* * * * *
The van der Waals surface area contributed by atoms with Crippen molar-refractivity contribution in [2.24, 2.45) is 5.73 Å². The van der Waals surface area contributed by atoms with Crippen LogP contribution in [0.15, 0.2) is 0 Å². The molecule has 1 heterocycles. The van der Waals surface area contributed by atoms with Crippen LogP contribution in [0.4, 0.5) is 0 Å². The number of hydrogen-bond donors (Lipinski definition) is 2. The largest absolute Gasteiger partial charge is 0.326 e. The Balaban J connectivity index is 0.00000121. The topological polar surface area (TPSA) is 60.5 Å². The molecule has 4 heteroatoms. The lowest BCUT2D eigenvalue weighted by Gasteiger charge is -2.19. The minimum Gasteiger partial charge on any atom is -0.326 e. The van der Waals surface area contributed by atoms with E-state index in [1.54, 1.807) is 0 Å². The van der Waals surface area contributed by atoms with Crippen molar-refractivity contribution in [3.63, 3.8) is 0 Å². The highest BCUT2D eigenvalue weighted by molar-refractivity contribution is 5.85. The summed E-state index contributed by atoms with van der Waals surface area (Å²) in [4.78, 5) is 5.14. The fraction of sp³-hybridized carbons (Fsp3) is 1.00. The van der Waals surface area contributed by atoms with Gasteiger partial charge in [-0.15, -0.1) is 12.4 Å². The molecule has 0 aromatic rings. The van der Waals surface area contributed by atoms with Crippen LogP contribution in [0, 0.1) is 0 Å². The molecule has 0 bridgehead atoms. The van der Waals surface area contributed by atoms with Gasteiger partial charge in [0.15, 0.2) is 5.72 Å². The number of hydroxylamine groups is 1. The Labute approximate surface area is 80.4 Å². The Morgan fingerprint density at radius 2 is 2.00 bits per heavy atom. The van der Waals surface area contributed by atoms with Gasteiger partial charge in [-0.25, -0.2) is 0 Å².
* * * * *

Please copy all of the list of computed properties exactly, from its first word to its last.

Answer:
The van der Waals surface area contributed by atoms with Crippen molar-refractivity contribution in [2.24, 2.45) is 5.73 Å². The van der Waals surface area contributed by atoms with Crippen LogP contribution in [0.15, 0.2) is 0 Å². The molecule has 1 heterocycles. The van der Waals surface area contributed by atoms with Crippen LogP contribution in [0.4, 0.5) is 0 Å². The number of hydrogen-bond donors (Lipinski definition) is 2. The largest absolute Gasteiger partial charge is 0.326 e. The Balaban J connectivity index is 0.00000121. The topological polar surface area (TPSA) is 60.5 Å². The molecule has 4 heteroatoms. The lowest BCUT2D eigenvalue weighted by Gasteiger charge is -2.19. The minimum Gasteiger partial charge on any atom is -0.326 e. The van der Waals surface area contributed by atoms with E-state index in [1.54, 1.807) is 0 Å². The van der Waals surface area contributed by atoms with Crippen molar-refractivity contribution in [3.63, 3.8) is 0 Å². The highest BCUT2D eigenvalue weighted by molar-refractivity contribution is 5.85. The summed E-state index contributed by atoms with van der Waals surface area (Å²) in [4.78, 5) is 5.14. The fraction of sp³-hybridized carbons (Fsp3) is 1.00. The van der Waals surface area contributed by atoms with Gasteiger partial charge in [-0.15, -0.1) is 12.4 Å². The molecule has 0 aromatic rings. The van der Waals surface area contributed by atoms with Crippen LogP contribution in [0, 0.1) is 0 Å². The molecule has 0 bridgehead atoms. The van der Waals surface area contributed by atoms with Gasteiger partial charge in [0.15, 0.2) is 5.72 Å². The number of hydroxylamine groups is 1. The Labute approximate surface area is 80.4 Å². The Morgan fingerprint density at radius 2 is 2.00 bits per heavy atom. The van der Waals surface area contributed by atoms with Gasteiger partial charge in [-0.25, -0.2) is 0 Å².